Cover Designs: Is input really a good thing?

If you are a regular reader you know that I exude equal love for traditional, small press and indie publishing. As long as you treat it professionally, I could care less how your book is published. However, one of the arguments I've been seeing lots is that authors would never go traditional because they don't get the final say in their cover design.

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I enjoyed a recent online conversation about this topic after Polly Courtney announced she would not take another traditional publishing deal. She expressed dissatisfaction about her covers and went so far as to call them "frivolous". I don't know what that means in regards to her covers, but I can only assume she didn't like them.

I completely understand a desire to be a part of the process, but I don't understand a desire to be the decision maker when it comes to something like a cover.

Here's why. I studied marketing in school. Part of my curriculum was visual communication (understanding what the human eye is attracted to and why). And even with this education, I don't know what makes a great book cover. I have ideas and I've certainly seen enough covers to get an idea of what I like and what I don't like. But I don't have the experience, training, or market research to know if a cover should have a blue font or a green font.

That's a dummed down example, but work with me here.

The designers hired by publishers are basing their designs off years of experience designing books AND finding out what works and what doesn't. Is this something you are doing? Are you comparing the purchase data for different types of covers across different genres and age groups? Because, your publisher (if they are doing their job) is. They go to great lengths to market test covers, get feedback and analyze the impact of a cover on reader purchase decisions. While they may not do this for your particular book, they probably have done it with books similar to yours.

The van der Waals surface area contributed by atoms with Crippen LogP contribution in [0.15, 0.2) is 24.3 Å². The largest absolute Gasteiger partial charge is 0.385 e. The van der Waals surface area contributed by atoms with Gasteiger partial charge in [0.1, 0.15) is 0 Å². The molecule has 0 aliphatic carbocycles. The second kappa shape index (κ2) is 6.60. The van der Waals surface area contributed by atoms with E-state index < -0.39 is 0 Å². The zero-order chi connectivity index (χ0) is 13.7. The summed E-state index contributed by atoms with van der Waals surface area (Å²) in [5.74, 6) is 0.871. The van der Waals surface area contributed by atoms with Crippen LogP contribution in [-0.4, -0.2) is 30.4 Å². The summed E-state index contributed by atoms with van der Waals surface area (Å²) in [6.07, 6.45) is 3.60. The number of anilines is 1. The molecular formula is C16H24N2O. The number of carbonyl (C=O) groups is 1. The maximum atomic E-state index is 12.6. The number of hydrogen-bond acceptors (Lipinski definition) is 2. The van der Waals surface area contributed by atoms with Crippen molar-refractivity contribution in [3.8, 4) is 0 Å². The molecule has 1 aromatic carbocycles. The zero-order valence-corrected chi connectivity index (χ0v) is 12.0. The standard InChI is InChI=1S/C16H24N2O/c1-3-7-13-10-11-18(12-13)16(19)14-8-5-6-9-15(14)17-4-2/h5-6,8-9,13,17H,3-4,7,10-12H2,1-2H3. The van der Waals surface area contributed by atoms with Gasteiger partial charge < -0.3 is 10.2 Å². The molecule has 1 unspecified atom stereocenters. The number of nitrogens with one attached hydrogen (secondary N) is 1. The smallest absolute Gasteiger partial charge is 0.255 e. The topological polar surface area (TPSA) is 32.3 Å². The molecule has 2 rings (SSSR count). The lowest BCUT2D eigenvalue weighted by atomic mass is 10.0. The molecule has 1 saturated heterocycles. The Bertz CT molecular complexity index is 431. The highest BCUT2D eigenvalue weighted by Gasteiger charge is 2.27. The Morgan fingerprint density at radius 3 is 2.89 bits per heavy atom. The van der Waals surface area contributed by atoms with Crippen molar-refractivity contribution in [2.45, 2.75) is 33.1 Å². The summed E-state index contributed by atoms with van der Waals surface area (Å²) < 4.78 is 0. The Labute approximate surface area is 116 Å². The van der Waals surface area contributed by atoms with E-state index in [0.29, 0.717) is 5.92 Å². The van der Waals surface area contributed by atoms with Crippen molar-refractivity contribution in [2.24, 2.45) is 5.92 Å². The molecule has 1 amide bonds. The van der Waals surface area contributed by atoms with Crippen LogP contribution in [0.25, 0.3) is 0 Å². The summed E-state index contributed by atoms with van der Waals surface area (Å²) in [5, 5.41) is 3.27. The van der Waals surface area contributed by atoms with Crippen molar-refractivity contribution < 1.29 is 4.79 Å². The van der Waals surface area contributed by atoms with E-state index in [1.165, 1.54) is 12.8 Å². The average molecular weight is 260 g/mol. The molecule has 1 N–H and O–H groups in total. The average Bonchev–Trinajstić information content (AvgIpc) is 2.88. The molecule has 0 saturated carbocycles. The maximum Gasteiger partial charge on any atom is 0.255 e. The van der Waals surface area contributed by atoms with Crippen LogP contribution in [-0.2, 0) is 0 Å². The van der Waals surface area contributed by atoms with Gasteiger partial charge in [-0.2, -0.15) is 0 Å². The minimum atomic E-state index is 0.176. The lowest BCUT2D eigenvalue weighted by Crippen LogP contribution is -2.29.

The result is that their cover is based, not on just what someone thinks looks nice, but what they believe will get you more readers. After all, that's the point of a cover. If they didn't impact buying decisions, all books would be printed with a plain brown cover.

I'm not saying this to scare anyone off from self-publishing. However, if you are going the indie route I recommend two things when it comes to your cover.

Spend the extra money and make sure you are working with someone who knows what they are doing with books. Any graphic artist can make you a cover. Find someone who specializes in book covers. Make sure they understand the different cover needs for an ebook and paperbook. Ask them if they chart the bestsellers and track current trends in book covers (yes, covers have trends, just like genres). There are some amazing designers out there who know what they are doing. Hire these guys and not just someone who'll slap a CC licensed image on a cloud background and call it a day.

And then, once you've hired this professional, trust them to do their job. Unless you have a degree in visual marketing and/or gathered extensive market research on book covers, you probably aren't the best person to decide on the cover of your book. Provide them with what you visualize, the central themes of your book and anything you definitely want to avoid and then step back.

If you've done your research and hired a professional, you should end up with a cover that does it's job, attracting readers. It may not be exactly what you had in mind, but unless you hate it, trust that you hired a designer that knows what they are doing.

The same reasoning extends to working with a publisher. They aren't going to intentionally tank your book. Remember, they want you book to succeed just as much as you AND they've put their money on the line betting that it will succeed. Part of that means giving your book a cover they think will attract readers. It might not be what you would have picked, but that doesn't mean it isn't the right cover for your book.

As writers, it can be hard to give up control when it comes to any aspect of our babies. But sometimes, that's exactly what we need to do to give our work the chance it needs to be amazing.